APhA-APPM Diabetes Management SIG Member Feature: Nic Lehman, PharmD, BCACP
Current position (title and brief description).
Currently, I am an Assistant Professor at Drake University College of Pharmacy and Health Sciences in Des Moines, Iowa. I teach an elective course in Advanced Diabetes Management, as well as the diabetes, hypertension, and men's health modules within the Pharmacotherapeutics course series. My practice sites are at UnityPoint Internal Medicine & Family Medicine in West Des Moines, IA. I currently precept IPPE and APPE students at Drake, as well as serve as an Adjunct Clinical Assistant Professor for the University of Iowa Carver College of Medicine for medical students on clinical rotations in Des Moines.
Please highlight activities and accomplishments beyond day-to-day practice responsibilities. Consider leadership, research, scholarship, and community service activities related to diabetes management.
I currently serve as the Chair of APhA's Diabetes SIG Education Committee. The committee is responsible for helping to develop APhA's educational programming for diabetes management. I also am a member of the APhA-APPM Policy Standing Committee and am the committee's liaison to the Diabetes SIG. I've really enjoyed becoming more involved with the SIG as well as being a part of APhA's policy development process.
What made you want to become involved in diabetes management?
As a P4 student, I had the opportunity to do a rotation at a diabetes education center. The center was staffed with nurses, dietitians, and a pharmacist who had collaborative practice agreements in place with an endocrinologist to provide education and medication recommendations to patients with diabetes. The collaborative nature of the site, as well as the ability of the staff to spend as much time as necessary with a patient to make sure they understood their condition, really appealed to me. The pharmacist, especially, not only served as a medication expert, but could answer questions on a wide variety of topics regarding different aspects of diabetes care. This experience really served as a guide for what I wanted my practice to look like in the future.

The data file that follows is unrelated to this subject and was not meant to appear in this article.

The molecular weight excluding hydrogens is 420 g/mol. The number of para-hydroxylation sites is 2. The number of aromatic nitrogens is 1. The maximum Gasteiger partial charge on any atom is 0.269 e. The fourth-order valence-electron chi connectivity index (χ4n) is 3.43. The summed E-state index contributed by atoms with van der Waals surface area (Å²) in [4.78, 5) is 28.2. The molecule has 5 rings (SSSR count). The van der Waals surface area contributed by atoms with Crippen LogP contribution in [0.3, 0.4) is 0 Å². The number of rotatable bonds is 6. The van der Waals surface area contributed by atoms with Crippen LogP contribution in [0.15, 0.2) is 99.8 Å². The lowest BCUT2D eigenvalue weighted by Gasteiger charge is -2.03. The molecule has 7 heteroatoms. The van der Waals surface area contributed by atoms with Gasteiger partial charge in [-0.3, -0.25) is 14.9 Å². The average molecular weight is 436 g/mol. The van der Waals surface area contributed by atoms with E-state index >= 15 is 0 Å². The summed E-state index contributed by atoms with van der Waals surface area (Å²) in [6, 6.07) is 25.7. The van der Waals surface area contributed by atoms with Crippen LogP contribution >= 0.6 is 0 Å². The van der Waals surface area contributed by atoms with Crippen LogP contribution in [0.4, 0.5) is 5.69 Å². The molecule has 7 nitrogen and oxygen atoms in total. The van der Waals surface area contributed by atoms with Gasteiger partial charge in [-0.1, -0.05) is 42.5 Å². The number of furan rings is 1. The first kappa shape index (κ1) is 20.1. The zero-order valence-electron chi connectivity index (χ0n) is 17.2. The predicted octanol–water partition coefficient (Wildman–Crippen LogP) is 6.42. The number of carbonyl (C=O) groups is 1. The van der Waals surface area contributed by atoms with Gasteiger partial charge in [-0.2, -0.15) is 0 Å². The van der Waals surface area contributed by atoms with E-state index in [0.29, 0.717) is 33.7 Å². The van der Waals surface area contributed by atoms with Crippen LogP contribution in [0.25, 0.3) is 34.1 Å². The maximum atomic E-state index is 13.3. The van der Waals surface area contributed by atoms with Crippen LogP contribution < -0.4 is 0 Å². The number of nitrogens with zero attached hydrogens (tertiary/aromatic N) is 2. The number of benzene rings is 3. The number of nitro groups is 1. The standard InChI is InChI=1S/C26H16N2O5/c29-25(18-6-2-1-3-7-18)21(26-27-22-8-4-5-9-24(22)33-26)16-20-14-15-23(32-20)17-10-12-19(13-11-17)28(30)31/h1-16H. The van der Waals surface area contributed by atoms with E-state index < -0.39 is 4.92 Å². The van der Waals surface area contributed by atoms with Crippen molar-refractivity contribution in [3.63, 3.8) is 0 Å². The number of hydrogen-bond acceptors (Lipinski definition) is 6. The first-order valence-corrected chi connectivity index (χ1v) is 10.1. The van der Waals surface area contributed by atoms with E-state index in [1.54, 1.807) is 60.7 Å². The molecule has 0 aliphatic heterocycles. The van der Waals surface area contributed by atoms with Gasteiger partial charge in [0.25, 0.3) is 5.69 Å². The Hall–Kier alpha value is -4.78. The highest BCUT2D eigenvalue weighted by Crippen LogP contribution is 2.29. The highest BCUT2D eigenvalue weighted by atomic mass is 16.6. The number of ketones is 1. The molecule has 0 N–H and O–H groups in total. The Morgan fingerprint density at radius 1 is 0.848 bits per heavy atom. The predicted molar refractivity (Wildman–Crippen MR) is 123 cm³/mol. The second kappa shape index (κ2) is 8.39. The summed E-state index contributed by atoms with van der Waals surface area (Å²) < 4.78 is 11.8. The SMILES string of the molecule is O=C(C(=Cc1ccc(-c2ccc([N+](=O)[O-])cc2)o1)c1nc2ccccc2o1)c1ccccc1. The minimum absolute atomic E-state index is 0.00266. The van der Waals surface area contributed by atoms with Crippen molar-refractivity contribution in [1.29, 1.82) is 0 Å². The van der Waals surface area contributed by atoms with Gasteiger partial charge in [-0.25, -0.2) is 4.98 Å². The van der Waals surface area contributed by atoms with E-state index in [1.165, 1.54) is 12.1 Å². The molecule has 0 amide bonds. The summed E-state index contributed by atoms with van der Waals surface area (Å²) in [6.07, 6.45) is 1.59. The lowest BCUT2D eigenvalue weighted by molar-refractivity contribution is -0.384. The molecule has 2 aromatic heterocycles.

Please share a rewarding or memorable experience.
One of my most memorable patients is also one of my most recent. This patient had been diabetic for several years, but had been non-compliant with medications and checking his blood sugars – he didn't even have a blood glucose meter despite multiple attempts to get him one. His A1c in March of this year was 13.3% and his physician referred him to us for management. His diet consisted of high carbohydrate foods and sugary drinks and he wasn't compliant with his medications. We were able to convince him to consistently take his medications, provided him a meter and talked to him about some small lifestyle changes he could make – in particular cutting out regular soda. He came back in early July to see us and his physician. His blood sugar in the clinic when we checked it was 126 mg/dl and his A1c at his physician visit was 6.8%. This experience served as a good reminder to keep trying, even if you haven't been successful with a particular patient in the past. You never know what circumstances will motivate a patient to change and improve their health.
Nic, thank you for your service and dedication to the DM SIG!